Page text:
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Last Updated on Saturday, 08 May 2010 14:30
Published on Tuesday, 22 February 2005 00:00


A total eclipse of the Moon will be visible from the UK in the early morning of Friday January 21st. It will also be visible from the whole of north and south America, and from much of Europe and Africa, though the eclipse will not be over by the time the Moon sets for countries east of France and Spain. Unlike a solar eclipse, a lunar eclipse is visible from all places on Earth where the Moon is above the horizon.

Lunar eclipses can only take place at full Moon. They happen because the Moon passes into the cone-shaped shadow cast into space by the Earth.

The Earth's shadow will first become visible on the Moon when the partial phase of the eclipse begins at 3.01 a.m. GMT. The total phase of the eclipse occurs between 4.05 and 5.22 a.m. GMT. The eclipse then becomes partial again, finishing completely at 6.25 a.m. GMT.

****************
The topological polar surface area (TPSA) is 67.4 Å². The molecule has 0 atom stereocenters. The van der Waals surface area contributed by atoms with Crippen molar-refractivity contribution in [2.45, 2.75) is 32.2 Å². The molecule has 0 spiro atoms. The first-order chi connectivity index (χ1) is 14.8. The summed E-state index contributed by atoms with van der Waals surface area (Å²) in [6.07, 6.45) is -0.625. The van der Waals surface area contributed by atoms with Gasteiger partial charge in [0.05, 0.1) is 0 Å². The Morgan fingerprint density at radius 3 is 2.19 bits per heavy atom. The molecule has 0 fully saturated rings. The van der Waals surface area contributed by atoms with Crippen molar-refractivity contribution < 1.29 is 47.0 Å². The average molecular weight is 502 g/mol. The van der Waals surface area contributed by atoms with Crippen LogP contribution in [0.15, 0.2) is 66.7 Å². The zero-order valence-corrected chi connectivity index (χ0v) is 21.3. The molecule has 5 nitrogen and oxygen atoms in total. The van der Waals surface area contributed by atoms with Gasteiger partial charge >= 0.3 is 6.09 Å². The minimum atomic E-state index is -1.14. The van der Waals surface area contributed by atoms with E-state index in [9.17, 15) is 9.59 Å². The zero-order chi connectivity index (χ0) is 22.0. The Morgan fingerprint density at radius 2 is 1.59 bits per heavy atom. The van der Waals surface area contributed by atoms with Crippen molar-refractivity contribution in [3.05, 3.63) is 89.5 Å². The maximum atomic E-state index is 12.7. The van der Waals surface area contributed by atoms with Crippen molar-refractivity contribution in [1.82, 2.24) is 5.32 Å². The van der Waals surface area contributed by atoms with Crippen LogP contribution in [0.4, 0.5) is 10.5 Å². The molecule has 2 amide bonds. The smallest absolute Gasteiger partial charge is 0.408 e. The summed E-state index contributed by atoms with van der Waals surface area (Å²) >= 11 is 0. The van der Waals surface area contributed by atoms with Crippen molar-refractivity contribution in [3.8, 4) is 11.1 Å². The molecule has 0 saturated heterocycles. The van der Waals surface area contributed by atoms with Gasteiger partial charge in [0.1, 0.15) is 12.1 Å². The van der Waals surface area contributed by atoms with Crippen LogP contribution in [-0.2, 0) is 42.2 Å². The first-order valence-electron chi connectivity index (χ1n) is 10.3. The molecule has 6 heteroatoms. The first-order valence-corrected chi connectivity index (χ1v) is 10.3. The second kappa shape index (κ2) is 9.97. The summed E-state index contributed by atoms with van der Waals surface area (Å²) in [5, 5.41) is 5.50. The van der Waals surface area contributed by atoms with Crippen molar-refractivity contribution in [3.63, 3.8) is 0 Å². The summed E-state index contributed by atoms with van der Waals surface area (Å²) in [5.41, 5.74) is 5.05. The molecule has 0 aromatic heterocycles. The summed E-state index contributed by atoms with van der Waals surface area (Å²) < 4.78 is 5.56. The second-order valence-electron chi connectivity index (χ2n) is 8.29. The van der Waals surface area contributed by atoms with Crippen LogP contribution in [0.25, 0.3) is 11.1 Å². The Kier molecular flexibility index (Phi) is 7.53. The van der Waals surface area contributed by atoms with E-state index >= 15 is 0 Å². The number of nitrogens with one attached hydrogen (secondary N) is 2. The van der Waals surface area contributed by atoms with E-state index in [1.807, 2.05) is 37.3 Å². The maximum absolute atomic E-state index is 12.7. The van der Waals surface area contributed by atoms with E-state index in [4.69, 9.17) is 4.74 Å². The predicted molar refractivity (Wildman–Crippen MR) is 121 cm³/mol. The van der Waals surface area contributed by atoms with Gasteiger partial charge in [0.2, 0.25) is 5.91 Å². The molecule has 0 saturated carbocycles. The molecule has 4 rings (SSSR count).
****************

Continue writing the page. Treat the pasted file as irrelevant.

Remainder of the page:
When the eclipse takes place, the full Moon will be in the constellation Cancer, quite low in the western sky (about 30 degrees above the horizon), for observers in the UK.

The Moon usually remains easily visible during a total eclipse, becoming a shade of copper-brown or orange. This is an effect of Earth's atmosphere. Some of the sunlight passing through the atmosphere changes direction and is scattered onto the Moon. If the Earth had no atmosphere, its shadow would be completely black and the Moon would disappear from view. The Moon's colour during an eclipse can vary considerably according to the amount of dust in the Earth's atmosphere at the time.

There can be up to 3 lunar eclipses in any one year. The last calendar year in which there were 3 total eclipses of the Moon was 1982. The last total lunar eclipse visible from the UK was on 16 September 1997. The next is on 9 January 2001. There is another lunar eclipse later this years, on 16 July, but it is not visible from Europe. It will be seen in Japan, Australia, and New Zealand. There is no total eclipse of the Moon in 2002.

Further information about this eclipse, including relevant maps and diagrams, can be found on the NASA eclipse web site at:


Dr Jacqueline Mitton, RAS Press Officer
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